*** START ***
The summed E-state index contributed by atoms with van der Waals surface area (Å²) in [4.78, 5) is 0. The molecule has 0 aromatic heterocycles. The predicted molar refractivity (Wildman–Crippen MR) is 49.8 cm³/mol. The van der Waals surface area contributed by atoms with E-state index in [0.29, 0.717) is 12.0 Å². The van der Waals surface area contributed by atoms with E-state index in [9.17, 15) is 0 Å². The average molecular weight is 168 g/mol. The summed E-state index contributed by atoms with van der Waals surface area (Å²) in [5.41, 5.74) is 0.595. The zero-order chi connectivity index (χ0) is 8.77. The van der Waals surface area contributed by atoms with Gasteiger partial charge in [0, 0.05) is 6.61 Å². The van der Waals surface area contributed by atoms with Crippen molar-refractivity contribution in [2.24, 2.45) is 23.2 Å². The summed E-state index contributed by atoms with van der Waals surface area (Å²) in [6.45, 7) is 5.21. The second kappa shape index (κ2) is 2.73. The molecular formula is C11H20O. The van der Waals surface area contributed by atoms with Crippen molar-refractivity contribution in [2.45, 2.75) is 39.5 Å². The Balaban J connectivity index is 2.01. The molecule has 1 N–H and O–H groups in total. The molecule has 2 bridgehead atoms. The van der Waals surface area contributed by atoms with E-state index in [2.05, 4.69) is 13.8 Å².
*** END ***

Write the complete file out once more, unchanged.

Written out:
The summed E-state index contributed by atoms with van der Waals surface area (Å²) in [4.78, 5) is 0. The molecule has 0 aromatic heterocycles. The predicted molar refractivity (Wildman–Crippen MR) is 49.8 cm³/mol. The van der Waals surface area contributed by atoms with E-state index in [0.29, 0.717) is 12.0 Å². The van der Waals surface area contributed by atoms with E-state index in [9.17, 15) is 0 Å². The average molecular weight is 168 g/mol. The summed E-state index contributed by atoms with van der Waals surface area (Å²) in [5.41, 5.74) is 0.595. The zero-order chi connectivity index (χ0) is 8.77. The van der Waals surface area contributed by atoms with Gasteiger partial charge in [0, 0.05) is 6.61 Å². The van der Waals surface area contributed by atoms with Crippen molar-refractivity contribution in [2.24, 2.45) is 23.2 Å². The summed E-state index contributed by atoms with van der Waals surface area (Å²) in [6.45, 7) is 5.21. The second kappa shape index (κ2) is 2.73. The molecular formula is C11H20O. The van der Waals surface area contributed by atoms with Crippen molar-refractivity contribution in [2.45, 2.75) is 39.5 Å². The Balaban J connectivity index is 2.01. The molecule has 1 N–H and O–H groups in total. The molecule has 2 bridgehead atoms. The van der Waals surface area contributed by atoms with E-state index in [2.05, 4.69) is 13.8 Å².